A growing cohort of forward-thinking watchmakers is embracing the possibilities of virtual reality.
New York Times, November 13, 2016
A growing cohort of forward-thinking watchmakers is embracing the possibilities of virtual reality, or simply V.R. The immersive technology, designed to simulate a user’s presence in a real or imaginary environment using a special headset, is being hyped as the biggest thing to happen to the luxury industry since e-commerce. “The key word for V.R. is experience,” said Tom Emrich, the Toronto-based co-producer of Augmented World Expo, a conference dedicated to augmented and virtual reality. “Luxury brands are taking it a step further: Instead of watching the experience, the end user is actually in the experience.” While there is some disagreement as to what qualifies as virtual reality — some believe that 360-degree video, or videos that capture images in every direction simultaneously, should be distinguished from V.R. because it doesn’t provide the same level of immersion — watchmakers aren’t fazed by these distinctions. Here are the stories of three watch brands pioneering the use of these mediums in an effort to educate, entertain and, ultimately, lure customers.
Over the course of four days in late October, the Geneva-based watchmaker Roger Dubuis welcomed about 250 guests to its “Dare to Be Rare” event in Shanghai. Billed as an “immersive presentation on the state and future of the brand,” the event highlighted three well-known Roger Dubuis calibers through a virtual reality experience viewed on an Oculus Rift headset. Clients were “able to travel inside like a roller coaster, into the movement,” said Dorothée Henrio, the company’s global marketing director. “The client is buying a timepiece, but we really want to offer him an experience,” Ms. Henrio said. “That’s what the ultrarich are looking for. They could have bought a piece of art or a Lamborghini but instead they bought a Roger Dubuis.”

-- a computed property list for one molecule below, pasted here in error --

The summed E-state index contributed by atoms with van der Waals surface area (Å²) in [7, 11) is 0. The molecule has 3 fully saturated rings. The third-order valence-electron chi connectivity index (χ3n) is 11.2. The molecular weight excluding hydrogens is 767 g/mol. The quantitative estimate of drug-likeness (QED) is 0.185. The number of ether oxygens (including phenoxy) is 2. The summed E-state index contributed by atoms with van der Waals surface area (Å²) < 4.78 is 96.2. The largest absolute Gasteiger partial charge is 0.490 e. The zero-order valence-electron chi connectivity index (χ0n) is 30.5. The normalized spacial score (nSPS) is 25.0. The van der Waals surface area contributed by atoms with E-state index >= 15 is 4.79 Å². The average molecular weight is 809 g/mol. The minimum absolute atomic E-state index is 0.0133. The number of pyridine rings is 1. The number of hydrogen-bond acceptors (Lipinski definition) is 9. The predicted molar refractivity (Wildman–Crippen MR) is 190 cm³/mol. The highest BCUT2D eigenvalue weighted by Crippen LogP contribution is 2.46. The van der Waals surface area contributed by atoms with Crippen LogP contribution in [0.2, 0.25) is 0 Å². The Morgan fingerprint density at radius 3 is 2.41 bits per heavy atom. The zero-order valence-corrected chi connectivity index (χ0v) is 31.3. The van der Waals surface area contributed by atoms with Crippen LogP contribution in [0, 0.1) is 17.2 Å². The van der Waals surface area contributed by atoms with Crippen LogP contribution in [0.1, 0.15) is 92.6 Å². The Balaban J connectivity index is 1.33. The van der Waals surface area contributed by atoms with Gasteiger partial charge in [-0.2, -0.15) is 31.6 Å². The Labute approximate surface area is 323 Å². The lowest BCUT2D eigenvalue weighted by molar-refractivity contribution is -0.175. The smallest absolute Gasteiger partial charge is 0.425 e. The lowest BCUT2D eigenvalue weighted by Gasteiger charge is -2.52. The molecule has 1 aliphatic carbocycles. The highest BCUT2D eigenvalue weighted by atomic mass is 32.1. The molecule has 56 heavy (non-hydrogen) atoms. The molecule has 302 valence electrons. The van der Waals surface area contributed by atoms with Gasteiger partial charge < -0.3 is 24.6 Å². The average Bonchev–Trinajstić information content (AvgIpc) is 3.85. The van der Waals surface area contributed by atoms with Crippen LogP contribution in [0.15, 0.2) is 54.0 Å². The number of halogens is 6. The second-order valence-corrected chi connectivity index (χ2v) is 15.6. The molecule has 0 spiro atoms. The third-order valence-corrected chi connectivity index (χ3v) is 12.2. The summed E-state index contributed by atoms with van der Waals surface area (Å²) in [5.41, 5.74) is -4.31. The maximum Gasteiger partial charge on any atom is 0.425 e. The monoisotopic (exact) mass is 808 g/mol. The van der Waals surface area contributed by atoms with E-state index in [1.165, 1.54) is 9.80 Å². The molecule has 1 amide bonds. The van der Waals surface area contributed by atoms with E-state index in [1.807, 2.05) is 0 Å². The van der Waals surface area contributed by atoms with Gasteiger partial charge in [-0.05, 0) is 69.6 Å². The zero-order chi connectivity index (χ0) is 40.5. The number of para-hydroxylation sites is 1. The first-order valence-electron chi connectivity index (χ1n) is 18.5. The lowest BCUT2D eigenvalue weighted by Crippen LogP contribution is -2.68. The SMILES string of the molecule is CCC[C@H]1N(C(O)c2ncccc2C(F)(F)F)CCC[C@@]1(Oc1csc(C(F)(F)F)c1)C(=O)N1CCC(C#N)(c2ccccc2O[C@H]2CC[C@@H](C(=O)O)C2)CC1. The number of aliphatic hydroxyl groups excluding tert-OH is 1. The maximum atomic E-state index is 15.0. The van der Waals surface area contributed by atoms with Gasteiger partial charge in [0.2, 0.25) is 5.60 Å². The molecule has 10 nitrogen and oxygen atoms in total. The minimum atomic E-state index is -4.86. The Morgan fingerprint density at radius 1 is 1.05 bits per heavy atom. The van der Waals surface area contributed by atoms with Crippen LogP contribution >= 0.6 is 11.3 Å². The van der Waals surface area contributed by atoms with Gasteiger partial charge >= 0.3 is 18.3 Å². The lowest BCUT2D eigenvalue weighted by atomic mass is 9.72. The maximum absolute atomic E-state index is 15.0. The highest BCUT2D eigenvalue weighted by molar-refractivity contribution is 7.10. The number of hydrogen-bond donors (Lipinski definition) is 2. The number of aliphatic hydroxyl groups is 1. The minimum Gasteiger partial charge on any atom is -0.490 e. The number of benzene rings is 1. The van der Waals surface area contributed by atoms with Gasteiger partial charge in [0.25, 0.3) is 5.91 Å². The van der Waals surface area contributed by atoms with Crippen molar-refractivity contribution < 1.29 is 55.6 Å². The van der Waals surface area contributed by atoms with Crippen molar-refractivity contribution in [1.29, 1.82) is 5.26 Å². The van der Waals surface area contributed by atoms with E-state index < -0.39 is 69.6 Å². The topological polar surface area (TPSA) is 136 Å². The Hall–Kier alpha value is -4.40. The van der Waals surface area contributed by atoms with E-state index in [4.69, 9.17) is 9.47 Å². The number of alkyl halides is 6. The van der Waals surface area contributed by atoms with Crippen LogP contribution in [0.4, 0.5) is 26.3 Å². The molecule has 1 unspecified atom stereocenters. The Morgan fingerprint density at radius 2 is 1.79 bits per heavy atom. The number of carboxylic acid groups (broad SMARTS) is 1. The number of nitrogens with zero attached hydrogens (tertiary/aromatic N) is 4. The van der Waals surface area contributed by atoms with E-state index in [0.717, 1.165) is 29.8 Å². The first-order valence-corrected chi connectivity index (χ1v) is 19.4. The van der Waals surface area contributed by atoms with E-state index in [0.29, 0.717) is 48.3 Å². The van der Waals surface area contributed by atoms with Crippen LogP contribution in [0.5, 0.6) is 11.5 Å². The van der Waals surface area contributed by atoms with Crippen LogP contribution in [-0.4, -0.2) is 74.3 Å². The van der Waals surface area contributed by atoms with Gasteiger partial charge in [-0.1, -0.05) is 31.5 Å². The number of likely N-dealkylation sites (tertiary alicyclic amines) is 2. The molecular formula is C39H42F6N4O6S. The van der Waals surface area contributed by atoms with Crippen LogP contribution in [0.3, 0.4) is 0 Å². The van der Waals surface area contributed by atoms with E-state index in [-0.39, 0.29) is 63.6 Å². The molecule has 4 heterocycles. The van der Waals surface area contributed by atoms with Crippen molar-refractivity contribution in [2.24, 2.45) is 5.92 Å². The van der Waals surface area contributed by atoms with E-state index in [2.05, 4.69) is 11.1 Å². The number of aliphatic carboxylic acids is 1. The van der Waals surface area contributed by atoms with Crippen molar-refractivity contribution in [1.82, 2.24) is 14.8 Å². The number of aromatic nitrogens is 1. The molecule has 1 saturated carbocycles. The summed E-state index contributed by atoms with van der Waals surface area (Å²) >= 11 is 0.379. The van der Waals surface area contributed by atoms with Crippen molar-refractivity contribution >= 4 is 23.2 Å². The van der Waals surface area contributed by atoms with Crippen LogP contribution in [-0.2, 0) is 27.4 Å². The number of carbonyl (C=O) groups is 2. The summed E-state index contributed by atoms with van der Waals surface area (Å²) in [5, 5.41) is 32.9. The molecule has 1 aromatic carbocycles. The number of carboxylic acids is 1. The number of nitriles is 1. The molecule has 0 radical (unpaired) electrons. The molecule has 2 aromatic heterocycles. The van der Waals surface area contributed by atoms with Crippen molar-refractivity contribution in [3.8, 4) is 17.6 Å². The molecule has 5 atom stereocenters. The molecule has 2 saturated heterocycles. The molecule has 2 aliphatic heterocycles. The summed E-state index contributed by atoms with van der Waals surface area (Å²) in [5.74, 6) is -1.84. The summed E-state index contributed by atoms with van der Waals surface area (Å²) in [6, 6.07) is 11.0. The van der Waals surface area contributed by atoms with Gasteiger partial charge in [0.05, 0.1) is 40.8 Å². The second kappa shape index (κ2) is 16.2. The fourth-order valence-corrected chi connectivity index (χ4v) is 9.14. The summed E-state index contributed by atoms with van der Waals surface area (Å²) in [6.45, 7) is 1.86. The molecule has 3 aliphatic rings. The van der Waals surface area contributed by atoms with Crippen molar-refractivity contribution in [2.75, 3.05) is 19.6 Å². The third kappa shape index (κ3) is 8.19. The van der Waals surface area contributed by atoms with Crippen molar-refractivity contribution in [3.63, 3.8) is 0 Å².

Filmed in Chantilly, France, Piaget’s two-minute-plus “Polo Experience” — available in both V.R. and 360-degree video formats — debuted in mid-July at an event in Brooklyn. “It was very important for us to digitize our launch and be in tune with the younger generation,” said the brand’s global communications director, Valerie Nowak. “It’s all about being game changers,” Ms. Nowak said, “and renewing the way we consider high watchmaking and, in parallel, the way we see polo.”
TAG Heuer went all in with virtual reality a year ago to create a racecar-centered V.R. experience to highlight the brand’s iconic collection of automotive-inspired chronographs. The two-minute video, “Crafting a Legend: Ride with TAG Heuer,” sought to teach viewers about the complexity of the watch brand’s movements — first, by placing them inside a sports car racing around a circuit and then by catapulting them into space, where viewers could explore the inner workings of a Carrera wristwatch. It took about three months to make, said Jean-Robert Bellanger, the company’s digital marketing director, as well as some additional time to create adaptations in different languages and for different devices before its premier at the Baselworld luxury watch fair in March. “Today it’s very difficult to let people know what’s inside a watch,” Mr. Bellanger said. “We thought virtual reality would be a very good experience, but also very entertaining.” “V.R. is a tomorrow technology,” he said. “In five years, there won’t be any more mobile phones. It’ll just be ear plugs and virtual reality glasses.”